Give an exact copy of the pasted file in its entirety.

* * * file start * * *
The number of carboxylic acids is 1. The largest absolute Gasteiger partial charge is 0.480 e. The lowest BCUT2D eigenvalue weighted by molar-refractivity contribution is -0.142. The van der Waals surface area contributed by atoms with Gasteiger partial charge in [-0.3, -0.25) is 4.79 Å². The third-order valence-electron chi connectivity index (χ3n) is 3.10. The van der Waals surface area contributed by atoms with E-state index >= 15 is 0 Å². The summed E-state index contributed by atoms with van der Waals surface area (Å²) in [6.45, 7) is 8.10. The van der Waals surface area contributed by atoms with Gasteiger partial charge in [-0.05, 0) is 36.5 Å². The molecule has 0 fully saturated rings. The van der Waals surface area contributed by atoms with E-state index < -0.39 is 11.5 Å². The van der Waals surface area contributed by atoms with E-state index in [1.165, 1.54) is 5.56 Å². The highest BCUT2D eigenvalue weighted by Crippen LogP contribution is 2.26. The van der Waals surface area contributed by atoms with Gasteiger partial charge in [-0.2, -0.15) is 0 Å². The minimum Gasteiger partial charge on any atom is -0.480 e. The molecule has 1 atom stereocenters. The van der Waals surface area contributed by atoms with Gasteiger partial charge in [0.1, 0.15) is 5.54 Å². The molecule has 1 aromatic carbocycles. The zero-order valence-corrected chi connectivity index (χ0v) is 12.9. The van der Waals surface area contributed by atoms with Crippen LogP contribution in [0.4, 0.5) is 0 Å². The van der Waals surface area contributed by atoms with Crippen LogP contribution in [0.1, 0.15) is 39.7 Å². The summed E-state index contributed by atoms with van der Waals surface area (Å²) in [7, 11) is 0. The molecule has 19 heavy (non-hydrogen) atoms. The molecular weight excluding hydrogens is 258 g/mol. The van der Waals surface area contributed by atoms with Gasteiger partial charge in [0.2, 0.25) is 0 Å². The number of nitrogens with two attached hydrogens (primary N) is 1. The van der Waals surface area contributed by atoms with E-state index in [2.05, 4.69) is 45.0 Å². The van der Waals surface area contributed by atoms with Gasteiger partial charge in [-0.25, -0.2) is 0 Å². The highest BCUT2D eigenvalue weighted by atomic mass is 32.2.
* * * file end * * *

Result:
The number of carboxylic acids is 1. The largest absolute Gasteiger partial charge is 0.480 e. The lowest BCUT2D eigenvalue weighted by molar-refractivity contribution is -0.142. The van der Waals surface area contributed by atoms with Gasteiger partial charge in [-0.3, -0.25) is 4.79 Å². The third-order valence-electron chi connectivity index (χ3n) is 3.10. The van der Waals surface area contributed by atoms with E-state index >= 15 is 0 Å². The summed E-state index contributed by atoms with van der Waals surface area (Å²) in [6.45, 7) is 8.10. The van der Waals surface area contributed by atoms with Gasteiger partial charge in [-0.05, 0) is 36.5 Å². The molecule has 0 fully saturated rings. The van der Waals surface area contributed by atoms with E-state index < -0.39 is 11.5 Å². The van der Waals surface area contributed by atoms with E-state index in [1.165, 1.54) is 5.56 Å². The highest BCUT2D eigenvalue weighted by Crippen LogP contribution is 2.26. The van der Waals surface area contributed by atoms with Gasteiger partial charge in [-0.2, -0.15) is 0 Å². The minimum Gasteiger partial charge on any atom is -0.480 e. The molecule has 1 atom stereocenters. The van der Waals surface area contributed by atoms with Gasteiger partial charge in [0.1, 0.15) is 5.54 Å². The molecule has 1 aromatic carbocycles. The zero-order valence-corrected chi connectivity index (χ0v) is 12.9. The van der Waals surface area contributed by atoms with Crippen LogP contribution in [0.4, 0.5) is 0 Å². The van der Waals surface area contributed by atoms with Crippen LogP contribution in [0.1, 0.15) is 39.7 Å². The summed E-state index contributed by atoms with van der Waals surface area (Å²) in [7, 11) is 0. The molecule has 19 heavy (non-hydrogen) atoms. The molecular weight excluding hydrogens is 258 g/mol. The van der Waals surface area contributed by atoms with Gasteiger partial charge in [0.2, 0.25) is 0 Å². The number of nitrogens with two attached hydrogens (primary N) is 1. The van der Waals surface area contributed by atoms with E-state index in [2.05, 4.69) is 45.0 Å². The van der Waals surface area contributed by atoms with Gasteiger partial charge in [-0.25, -0.2) is 0 Å². The highest BCUT2D eigenvalue weighted by atomic mass is 32.2.